ECM contributing to the common good?
By Raoul on Nov 14, 2008
Last night I was catching up on my reading of the NY Times and caught an article in the magazine from a couple of weeks ago about the challenges that the FDA have in tracking overseas drug plants . A couple of things really stood out for me (in the middle of a lot of other depressing context):
1. That agents have to consult two different, incompatible, obsolete databases for plant information
2. That a major challenge for them was translation and mis-translation of plant names and locations from Chinese to English.
We tend to concentrate in our business on cost savings and process efficiencies (particularly, as Billy points out below, in the current economy), but here's a great concrete example of where a fairly basic UCM system could address these issues and probably save lives in the process. If we want to be cold-hearted accountants about this, the value of an adult, American human life is variously placed between one and ten million dollars (or $129,000 per year of "quality adjusted life"), so we could cover the cost of the entire project by saving one or two lives at the low end of the estimate.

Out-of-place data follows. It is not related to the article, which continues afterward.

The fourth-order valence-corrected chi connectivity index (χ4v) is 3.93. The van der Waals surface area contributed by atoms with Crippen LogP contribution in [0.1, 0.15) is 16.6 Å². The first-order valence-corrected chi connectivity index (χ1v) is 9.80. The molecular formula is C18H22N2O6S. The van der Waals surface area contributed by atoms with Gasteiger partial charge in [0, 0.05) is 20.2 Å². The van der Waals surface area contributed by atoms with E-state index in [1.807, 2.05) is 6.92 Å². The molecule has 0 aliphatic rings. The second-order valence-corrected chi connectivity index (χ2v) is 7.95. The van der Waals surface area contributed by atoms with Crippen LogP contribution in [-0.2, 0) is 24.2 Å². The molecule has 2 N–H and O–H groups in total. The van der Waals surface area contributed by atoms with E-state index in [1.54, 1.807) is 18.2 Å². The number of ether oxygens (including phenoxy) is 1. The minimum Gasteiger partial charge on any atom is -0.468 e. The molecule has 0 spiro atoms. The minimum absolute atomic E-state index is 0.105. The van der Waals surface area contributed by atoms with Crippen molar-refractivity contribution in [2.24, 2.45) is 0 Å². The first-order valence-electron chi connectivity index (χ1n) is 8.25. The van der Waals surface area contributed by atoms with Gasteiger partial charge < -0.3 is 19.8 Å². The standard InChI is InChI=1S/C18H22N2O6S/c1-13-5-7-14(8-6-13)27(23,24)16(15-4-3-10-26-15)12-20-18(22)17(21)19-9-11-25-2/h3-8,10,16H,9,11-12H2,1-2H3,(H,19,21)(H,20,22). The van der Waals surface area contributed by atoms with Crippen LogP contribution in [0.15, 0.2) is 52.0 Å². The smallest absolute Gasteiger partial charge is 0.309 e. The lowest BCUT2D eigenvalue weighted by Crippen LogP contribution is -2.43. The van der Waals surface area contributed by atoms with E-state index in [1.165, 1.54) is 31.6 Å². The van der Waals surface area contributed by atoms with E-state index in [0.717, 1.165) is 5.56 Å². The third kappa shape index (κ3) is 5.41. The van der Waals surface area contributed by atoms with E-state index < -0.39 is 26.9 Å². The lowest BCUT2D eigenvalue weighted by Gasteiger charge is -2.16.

This seems to really be an example where applying what we do each day could make a really positive impact and greatly improve the entire process (do we think FDA inspectors are pleased that their system can't tell the difference between Wangzhou #1 plant and Wangzhou Number One plant?) Let's incorporate spatial into the interface and there would never be a problem. Add in the ability to enter metadata in Chinese, Spanish, Vietnamese, or Hindi as well as English and to search against either, and to provide secure access to data from anywhere in the world and the inspectors could actually do what they do best and we would all benefit.
I'm sure there are examples all throughout government at all levels similar to this, but this struck me because of the clear benefits and the fact that it's a really simple problem for us to solve.
If anyone can put us in touch with the FDA, let's get started on this - we could be up and running in less than a year.